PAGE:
Tesla in the UK: What to expect from the automaker
California-based Tesla is an automaker that sells luxury electric vehicles, and it started with the Tesla Roadster.
Founded by innovator Elon Musk, Tesla has seen a lot of success as of late with its Model S, a fully electric luxury sedan that has caught the eyes of the public, even if it has an expensive price tag. It's a vehicle that has garnered a slew of awards, including the best safety rating of any car ever tested by the National Highway Traffic Safety Administration (NHTSA) in the US. It also won "Car of the Year" from Motor Trend, and word from Consumer Reports is that the Model S is the best car it ever tested.
The company is on a tear, too: Tesla announced its first time of profitability in the first quarter of 2013. Tesla can thank its reach into the US, which has been steadily growing, along with its rising stock, as investors want to bank off the company's success.
Musk says he wants to eventually begin mass-producing fully electric cars at a price affordable to the average consumer, but first the company needs to expand outside of the US and into other parts of the globe. The next area for the "safest car in America" is the UK.
By the end of 2014
Financial Times says Telsa plans to accelerate its expansion in the UK by the end of next year. The company is working with Bollore SA, an industrial group based out of France, to build factories in the UK to meet demand for the Model S.
Demand for the vehicle in the UK is expected to be abundant like elsewhere - just look at sales. Musk and Co. have raked in over 15,000 electric vehicles sales to customers in 31 countries, including its earlier Roadster model, which is pretty impressive for a company that is still growing.
Tesla CEO Elon Musk said the company will be aiming to deliver 50 Model S cars a week initially in the UK, building to 100 a week over time. He also revealed that there are plans for battery pack swapping for the Model S to come to the UK after a launch in the US.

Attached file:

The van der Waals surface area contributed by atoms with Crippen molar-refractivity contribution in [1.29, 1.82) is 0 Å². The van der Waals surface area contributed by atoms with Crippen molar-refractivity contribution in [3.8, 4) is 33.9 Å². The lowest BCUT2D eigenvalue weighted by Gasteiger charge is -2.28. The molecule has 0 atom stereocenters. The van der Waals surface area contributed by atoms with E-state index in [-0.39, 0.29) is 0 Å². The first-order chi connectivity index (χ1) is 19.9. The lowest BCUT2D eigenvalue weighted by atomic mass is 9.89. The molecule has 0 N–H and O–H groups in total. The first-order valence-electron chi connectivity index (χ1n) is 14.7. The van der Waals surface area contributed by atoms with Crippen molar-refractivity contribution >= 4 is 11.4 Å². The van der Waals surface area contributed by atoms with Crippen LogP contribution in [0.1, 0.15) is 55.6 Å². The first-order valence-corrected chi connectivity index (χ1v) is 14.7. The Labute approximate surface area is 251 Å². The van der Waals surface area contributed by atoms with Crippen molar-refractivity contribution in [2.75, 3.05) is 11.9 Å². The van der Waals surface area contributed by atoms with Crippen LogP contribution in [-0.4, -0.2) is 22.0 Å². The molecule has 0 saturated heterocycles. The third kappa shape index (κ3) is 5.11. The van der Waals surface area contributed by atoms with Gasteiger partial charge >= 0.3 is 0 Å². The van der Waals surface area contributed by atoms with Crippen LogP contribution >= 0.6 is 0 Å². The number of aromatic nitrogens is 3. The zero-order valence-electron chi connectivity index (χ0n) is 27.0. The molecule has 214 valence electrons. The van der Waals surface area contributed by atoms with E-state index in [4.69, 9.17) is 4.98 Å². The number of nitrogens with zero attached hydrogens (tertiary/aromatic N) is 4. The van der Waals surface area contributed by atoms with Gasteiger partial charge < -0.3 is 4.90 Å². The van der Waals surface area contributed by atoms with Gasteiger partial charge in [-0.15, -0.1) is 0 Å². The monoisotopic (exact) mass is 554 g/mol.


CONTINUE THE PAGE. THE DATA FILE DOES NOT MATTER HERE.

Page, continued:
It won't be only building cars in the UK, Tesla will also need to build an infrastructure like it has in California.
Given the Model S can only travel roughly 265 miles on a single charge (Performance model), a charging network is required. Tesla plans to rollout a complete network of its superchargers in the UK by the end of 2014 - letting drivers travel around the country without worry they'll run out of charge.
“We’re going to establish a supercharger network throughout the UK," Musk told the Financial Times. "So you’ll be able to travel anywhere in the UK, anywhere at all, using our supercharger network. I am hopeful, and we will certainly aspire to this, to have the whole of the UK done by the end of next year. So it’s quite rapid.”
Tesla’s 120 kW DC Superchargers can charge the Model S in 20 minutes - roughly 20 times faster than other charging stations would take to do the same. Tesla's West Coast Supercharger Corridor opened in October, letting drivers travel freely between San Diego and Vancouver, Canada.
"Superchargers are located near amenities like roadside diners, cafes, and shopping centers," Tesla says. "Road trippers can stop for a quick meal and have their Model S charged when they’re done."
What is the Model S?
The Model S, Tesla's pride and joy, began shipping in the US in 2012, and it expanded to Norway, Switzerland and the Netherlands in August. It's an all electric, full-sized, five-door hatchback available in three models.